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Contents of the magazine
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Contents de Radiofil magazine 92
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Ivory sheets :
Le poste Decretet CF2 by Camel Belhacene.

Life of the club :
Assemblée générale ordinaire Radiofil Sarcey 13 avril 2019 by Michel Cretteur.

Restoration :
Restauration d'un poste ARVIN 444 by Pierre Rouaud.
I bought this little American wireless at a car boot sale for eight Euros. It’s a four valve (12SA7, 12SQ7, 50L6, 35Z5) AC/ DC superheterodyne which runs on 117 V.

Realization :
Un amplificateur audio de puissance moyenne by Daniel Maignan.
(push-pull de 6L6 avec transfo RTU101)
A few years ago, Jean Revidon (RFL-106) sent the Radiofil editor a valve amplifier project based on one he had aleady covered in Radiofil magazine #59. The purpose was to guide the experienced amateur who wished to build a low frequency amplifier, with a circuit that has the originality of being able to offer several operating configurations with the same assembly ; that’s why it is deemed as experimental. But this amplifier was only a project and it seemed difficult to present it to our readers without building at least one mock-up to subject to tests and measurements as is normal with such equipment. I therefore decided to undertake its construction. For this I asked Andre Dos Santos (RFL-5236), of the ‘Bassin d’Arcachon’ radio club, to make up an aluminium chassis then install the valve bases and a tag board, as well as the various connectors, the transformer, etc. and finally to wire it all up. The hybrid stabilised power supply has electronic filtering, which means ripple can be reduced to almost zero without using the ever-present filter choke. Finally, it must be pointed out that only a single device is covered here and that obviously a second must be built if a stereo system is required.
Le retour de la réaction by Daniel Maignan.
Here is the description of a modest regenerative receiver which is both easy and fun to make. What could be simpler than this little semiconductor assembly powered by a 9V battery and using only three transistors. Moreover it seems to give better reception, less bothered by parasitics, than most of the transistor radios from my collection which I tried out for comparison. It is true that a good aerial is required in order for it to function correctly.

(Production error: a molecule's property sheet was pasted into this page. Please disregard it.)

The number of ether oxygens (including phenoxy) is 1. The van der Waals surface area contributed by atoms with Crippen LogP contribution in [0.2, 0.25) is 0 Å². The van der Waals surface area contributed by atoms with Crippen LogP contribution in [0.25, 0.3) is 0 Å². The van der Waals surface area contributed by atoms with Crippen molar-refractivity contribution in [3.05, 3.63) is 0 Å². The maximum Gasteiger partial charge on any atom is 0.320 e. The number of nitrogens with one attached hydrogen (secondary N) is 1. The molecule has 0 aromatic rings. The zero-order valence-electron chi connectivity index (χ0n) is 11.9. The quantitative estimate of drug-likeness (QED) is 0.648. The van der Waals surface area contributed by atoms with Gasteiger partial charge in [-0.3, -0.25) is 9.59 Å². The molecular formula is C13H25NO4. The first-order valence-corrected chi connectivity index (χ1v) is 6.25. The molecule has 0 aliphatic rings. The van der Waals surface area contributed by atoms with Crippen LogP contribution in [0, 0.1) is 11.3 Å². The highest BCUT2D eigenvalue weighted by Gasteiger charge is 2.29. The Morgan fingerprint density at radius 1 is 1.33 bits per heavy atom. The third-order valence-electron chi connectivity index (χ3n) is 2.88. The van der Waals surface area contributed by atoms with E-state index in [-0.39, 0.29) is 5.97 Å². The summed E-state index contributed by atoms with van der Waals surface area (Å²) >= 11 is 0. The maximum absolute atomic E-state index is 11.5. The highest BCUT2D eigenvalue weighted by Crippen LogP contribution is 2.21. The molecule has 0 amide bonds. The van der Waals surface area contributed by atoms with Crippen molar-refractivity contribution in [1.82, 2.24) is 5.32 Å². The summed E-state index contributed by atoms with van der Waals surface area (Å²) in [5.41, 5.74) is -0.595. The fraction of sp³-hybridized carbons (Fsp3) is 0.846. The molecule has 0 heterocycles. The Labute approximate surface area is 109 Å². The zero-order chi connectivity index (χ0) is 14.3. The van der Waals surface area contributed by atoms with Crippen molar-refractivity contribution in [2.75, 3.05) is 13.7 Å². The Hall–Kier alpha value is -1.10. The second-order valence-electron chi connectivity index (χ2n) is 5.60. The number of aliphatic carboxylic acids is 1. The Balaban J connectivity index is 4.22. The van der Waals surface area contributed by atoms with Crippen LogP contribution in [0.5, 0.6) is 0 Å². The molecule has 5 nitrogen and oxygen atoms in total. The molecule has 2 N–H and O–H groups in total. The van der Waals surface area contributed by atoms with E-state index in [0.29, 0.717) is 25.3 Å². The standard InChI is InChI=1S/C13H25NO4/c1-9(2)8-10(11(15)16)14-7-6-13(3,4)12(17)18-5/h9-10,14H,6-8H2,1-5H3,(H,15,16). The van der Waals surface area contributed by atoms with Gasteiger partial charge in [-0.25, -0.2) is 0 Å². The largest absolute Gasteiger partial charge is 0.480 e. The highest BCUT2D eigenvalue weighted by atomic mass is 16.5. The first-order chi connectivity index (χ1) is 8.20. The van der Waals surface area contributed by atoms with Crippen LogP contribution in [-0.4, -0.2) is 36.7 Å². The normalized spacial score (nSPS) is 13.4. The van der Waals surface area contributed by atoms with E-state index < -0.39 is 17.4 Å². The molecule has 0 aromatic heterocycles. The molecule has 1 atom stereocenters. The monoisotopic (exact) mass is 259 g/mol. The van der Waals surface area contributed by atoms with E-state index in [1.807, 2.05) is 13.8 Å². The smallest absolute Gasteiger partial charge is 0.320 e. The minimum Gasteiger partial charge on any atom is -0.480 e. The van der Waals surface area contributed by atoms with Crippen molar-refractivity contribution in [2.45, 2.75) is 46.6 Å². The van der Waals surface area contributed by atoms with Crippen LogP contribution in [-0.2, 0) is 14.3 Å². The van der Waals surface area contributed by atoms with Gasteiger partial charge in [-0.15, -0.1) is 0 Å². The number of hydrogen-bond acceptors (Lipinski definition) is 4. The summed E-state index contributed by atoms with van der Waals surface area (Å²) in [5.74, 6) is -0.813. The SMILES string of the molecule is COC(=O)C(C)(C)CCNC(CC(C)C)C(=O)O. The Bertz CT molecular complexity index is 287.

In the course of Web :
Au fil du forum by Serge Logez.
Un transformateur d’alimentation comme transformateur de sortie ?
As most of you know, the Radiofil forum, which is open to all vintage radio and audio enthusiasts, is a hub of good natured discussion and exchange and therefore an invaluable source of information, with regular participation from other countries. We select subjects which we believe will be of great interest to our readers and publish them in the magazine, with particular consideration for those who don’t have Internet. The question asked in this edition is as follows : Can a mains transformer with 115 / 220 V primary and 6,3 V secondary be used as an output transformer for a push-pull amplifier? Do the laminations have to be modified and what would be the drawbacks of such an arrangement?

Introductory courses :
Initiation aux transistors by Gérard Prieur.
At the time of integrated circuits, multilayer printed circuits with metallized holes and CMS (Surface Mount Components), it may seem obsolete to be interested in the discrete active components that are the bipolar transistors. We will, however, be interested in them and see how to use them around simple basic circuits.

Atelier :
Rebobinage d'un transformateur toroïdal by Alain Fargeix.
We have seen in Radiofil magazine #83 how to calculate and carry out the rewinding of a power transformer with a “classic” magnetic circuit, that is with either EI or C-Core configuration. This time, we are going to explore the rewinding of a toroidal power transformer in an application that will be much easier to achieve

Téléphony :
Les téléphones de campagne by Alain Levasseur.
Il was more than likely that the army would be interested in this new mean of transmission invented by Graham Bell, the telephone. As early as 1886, that’s ten years after its invention, the army experimented with a device developed by Colson (Figure 1). This one draws heavily on Bell’s initial system, with magnetic microphone serially connected with a pair of headphones.

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